Mica, a naturally occurring mineral, is used all over the electronics industry. It is also an important ingredient in paints, construction products and cosmetics. Hence it is clearly understood that mica would be predominantly utilized in the automotive industry, owing to its versatile chemical properties. Mica can be found in car paints, fillers and devices which require electrical, electronic or insulation applications.

Mica used globally can be broken down into three categories

●  Mica as pearlescent pigment

●  Mica in the electronics sector

●  Mica as a functional filler

Demand for mica is continuing to grow and expected to reach higher levels in the upcoming years, especially for paints and coatings as well as in the electronics industry.

India is a huge contributor to high-quality mica and one of the biggest in the world. India’s mica exports have been growing steadily over the past 15 years. The quantity of mica sold abroad from the year 2006 to 2015 has seen a drastic increase of almost 75%. So it is natural that groups of companies would prefer to source mica from here. China is the biggest importer of India’s mica, sourcing up to 67% of the mineral. China is followed by Japan at 9%, Belgium at 7% and the US at 6%.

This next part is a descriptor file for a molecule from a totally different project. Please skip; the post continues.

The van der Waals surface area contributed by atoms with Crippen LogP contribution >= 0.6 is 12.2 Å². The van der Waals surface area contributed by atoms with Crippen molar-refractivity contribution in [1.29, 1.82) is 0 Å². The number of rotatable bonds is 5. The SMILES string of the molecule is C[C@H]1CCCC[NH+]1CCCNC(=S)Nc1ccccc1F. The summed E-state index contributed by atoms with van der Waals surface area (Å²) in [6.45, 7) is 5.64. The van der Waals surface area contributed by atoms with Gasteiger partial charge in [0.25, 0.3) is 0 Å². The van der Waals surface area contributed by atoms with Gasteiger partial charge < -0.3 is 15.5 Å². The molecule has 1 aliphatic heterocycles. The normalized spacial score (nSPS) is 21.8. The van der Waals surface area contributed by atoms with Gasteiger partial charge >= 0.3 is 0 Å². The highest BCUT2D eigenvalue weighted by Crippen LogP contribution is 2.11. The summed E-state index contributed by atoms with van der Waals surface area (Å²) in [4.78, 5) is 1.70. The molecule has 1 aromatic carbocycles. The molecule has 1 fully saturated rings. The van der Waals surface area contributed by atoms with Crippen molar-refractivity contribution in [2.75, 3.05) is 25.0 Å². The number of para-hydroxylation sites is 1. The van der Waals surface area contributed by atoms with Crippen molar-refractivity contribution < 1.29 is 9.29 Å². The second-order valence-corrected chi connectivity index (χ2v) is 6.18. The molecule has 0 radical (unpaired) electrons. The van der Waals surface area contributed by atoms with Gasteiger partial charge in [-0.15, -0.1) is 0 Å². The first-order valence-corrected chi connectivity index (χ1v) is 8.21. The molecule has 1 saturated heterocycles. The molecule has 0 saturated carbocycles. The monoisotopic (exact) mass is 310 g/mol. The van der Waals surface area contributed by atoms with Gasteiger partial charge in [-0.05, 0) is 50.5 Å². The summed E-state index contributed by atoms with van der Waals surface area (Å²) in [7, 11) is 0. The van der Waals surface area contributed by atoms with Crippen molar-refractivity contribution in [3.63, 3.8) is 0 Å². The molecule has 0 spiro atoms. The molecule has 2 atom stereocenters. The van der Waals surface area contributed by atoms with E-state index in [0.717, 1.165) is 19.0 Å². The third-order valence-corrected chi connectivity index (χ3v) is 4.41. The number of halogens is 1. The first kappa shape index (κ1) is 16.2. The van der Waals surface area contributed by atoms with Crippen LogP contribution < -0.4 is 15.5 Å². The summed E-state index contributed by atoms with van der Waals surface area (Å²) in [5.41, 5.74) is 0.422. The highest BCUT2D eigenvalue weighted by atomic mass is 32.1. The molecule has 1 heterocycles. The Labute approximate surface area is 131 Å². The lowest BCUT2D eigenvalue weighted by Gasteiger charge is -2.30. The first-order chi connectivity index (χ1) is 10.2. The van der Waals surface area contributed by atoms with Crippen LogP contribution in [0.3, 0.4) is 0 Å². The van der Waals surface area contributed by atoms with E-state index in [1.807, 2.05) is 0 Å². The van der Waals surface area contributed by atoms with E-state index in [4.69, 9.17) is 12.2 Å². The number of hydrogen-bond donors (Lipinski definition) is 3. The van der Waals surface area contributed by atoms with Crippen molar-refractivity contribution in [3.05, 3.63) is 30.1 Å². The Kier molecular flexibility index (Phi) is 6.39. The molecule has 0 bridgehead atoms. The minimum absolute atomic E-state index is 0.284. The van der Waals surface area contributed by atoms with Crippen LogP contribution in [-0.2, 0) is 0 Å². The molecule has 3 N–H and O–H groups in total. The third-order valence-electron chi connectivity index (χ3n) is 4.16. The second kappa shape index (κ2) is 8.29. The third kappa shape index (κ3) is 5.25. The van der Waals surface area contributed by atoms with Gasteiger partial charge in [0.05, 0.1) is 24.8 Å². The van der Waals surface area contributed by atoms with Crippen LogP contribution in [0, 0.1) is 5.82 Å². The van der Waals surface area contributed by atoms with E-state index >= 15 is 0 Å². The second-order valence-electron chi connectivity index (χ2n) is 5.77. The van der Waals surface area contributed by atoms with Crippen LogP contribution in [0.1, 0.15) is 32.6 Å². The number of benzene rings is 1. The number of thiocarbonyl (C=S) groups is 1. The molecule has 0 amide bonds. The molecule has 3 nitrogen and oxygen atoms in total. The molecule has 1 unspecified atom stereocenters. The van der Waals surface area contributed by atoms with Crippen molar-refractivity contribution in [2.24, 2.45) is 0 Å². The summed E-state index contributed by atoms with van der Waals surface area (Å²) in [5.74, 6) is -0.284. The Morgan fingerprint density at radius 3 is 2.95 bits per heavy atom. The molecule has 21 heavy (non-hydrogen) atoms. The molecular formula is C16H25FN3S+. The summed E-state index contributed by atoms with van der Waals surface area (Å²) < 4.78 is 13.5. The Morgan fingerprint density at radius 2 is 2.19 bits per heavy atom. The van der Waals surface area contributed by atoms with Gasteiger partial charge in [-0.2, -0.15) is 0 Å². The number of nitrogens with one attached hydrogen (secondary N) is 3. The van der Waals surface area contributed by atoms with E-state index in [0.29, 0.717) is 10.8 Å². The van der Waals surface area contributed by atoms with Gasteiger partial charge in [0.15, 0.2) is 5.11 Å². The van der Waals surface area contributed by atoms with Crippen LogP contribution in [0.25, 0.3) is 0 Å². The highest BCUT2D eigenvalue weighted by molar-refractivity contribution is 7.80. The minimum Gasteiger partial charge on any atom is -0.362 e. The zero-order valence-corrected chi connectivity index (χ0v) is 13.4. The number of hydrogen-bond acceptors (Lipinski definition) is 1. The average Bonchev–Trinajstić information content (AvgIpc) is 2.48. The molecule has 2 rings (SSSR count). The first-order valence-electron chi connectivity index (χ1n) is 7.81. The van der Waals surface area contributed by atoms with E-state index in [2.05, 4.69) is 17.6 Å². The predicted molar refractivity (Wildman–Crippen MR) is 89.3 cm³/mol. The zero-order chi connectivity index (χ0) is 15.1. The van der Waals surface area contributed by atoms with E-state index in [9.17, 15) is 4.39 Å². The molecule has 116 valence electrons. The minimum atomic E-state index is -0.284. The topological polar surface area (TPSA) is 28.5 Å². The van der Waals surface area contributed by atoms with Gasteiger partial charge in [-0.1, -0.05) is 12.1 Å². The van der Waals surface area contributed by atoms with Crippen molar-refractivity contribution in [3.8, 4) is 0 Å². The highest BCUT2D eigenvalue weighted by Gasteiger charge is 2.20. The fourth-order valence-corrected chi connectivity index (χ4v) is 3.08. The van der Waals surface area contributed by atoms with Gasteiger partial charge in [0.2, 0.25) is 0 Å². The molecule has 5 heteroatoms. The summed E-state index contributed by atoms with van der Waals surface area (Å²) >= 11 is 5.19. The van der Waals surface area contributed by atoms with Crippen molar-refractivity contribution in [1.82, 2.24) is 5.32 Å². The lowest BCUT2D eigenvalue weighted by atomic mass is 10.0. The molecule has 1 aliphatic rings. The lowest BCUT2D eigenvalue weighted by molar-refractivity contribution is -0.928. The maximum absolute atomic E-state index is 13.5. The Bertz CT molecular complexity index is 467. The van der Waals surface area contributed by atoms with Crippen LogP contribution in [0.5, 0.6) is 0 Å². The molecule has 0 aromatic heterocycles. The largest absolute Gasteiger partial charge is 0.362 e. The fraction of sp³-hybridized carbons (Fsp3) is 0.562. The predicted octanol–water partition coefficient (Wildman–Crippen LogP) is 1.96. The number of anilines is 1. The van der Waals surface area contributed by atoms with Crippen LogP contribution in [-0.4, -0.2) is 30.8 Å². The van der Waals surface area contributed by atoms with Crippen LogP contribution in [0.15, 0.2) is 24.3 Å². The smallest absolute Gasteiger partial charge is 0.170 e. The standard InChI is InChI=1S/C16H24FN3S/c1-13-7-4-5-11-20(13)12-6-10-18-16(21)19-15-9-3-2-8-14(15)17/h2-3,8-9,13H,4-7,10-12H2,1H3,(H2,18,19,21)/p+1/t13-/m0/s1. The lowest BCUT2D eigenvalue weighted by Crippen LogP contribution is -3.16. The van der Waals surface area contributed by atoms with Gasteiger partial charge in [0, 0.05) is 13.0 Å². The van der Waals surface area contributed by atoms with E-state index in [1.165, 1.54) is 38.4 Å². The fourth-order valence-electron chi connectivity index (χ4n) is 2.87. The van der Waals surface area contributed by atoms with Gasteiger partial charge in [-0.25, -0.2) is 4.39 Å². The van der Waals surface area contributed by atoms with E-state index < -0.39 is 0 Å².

But the mining is done in a highly unethical manner, thereby putting the life of workers at risk. Children of lower social income groups are being forced to join due to unavailability of money for daily needs. Illegal mining also results in the destruction of flora and fauna. In 2015, nearly 22,000 children were involved in mining from the states of Jharkhand and Bihar. It is estimated that 25% of the world’s mica is sourced from illegal mining sites.

Startled by the prevalence of child labor in mining sites from India, a non-governmental organization named Terre des Hommes (TDH) took the assistance of another NGO, SOMO to conduct research into the violation of children’s rights.

In January 2017 Responsible Mica Initiative was established by TDH, consisting of representatives from 20 companies and organizations. The ultimate aim of this initiative is to eradicate child labour and to improve the working conditions in the Indian mica supply chain within five years.

The 3 mail objectives of this initiative are:

●  Implement fair, responsible and sustainable good practices and increase traceability all along the Indian mica supply chain.

●  Empower local community to ensure long lasting change.

●  Build a legal and livable environment for local communities by working hand-to-hand with the Indian government and local authorities.

Responsible Minerals Initiative in 2019 collaborated with Responsible Mica Initiative extending its support to give an end to this prevailing culture in India.

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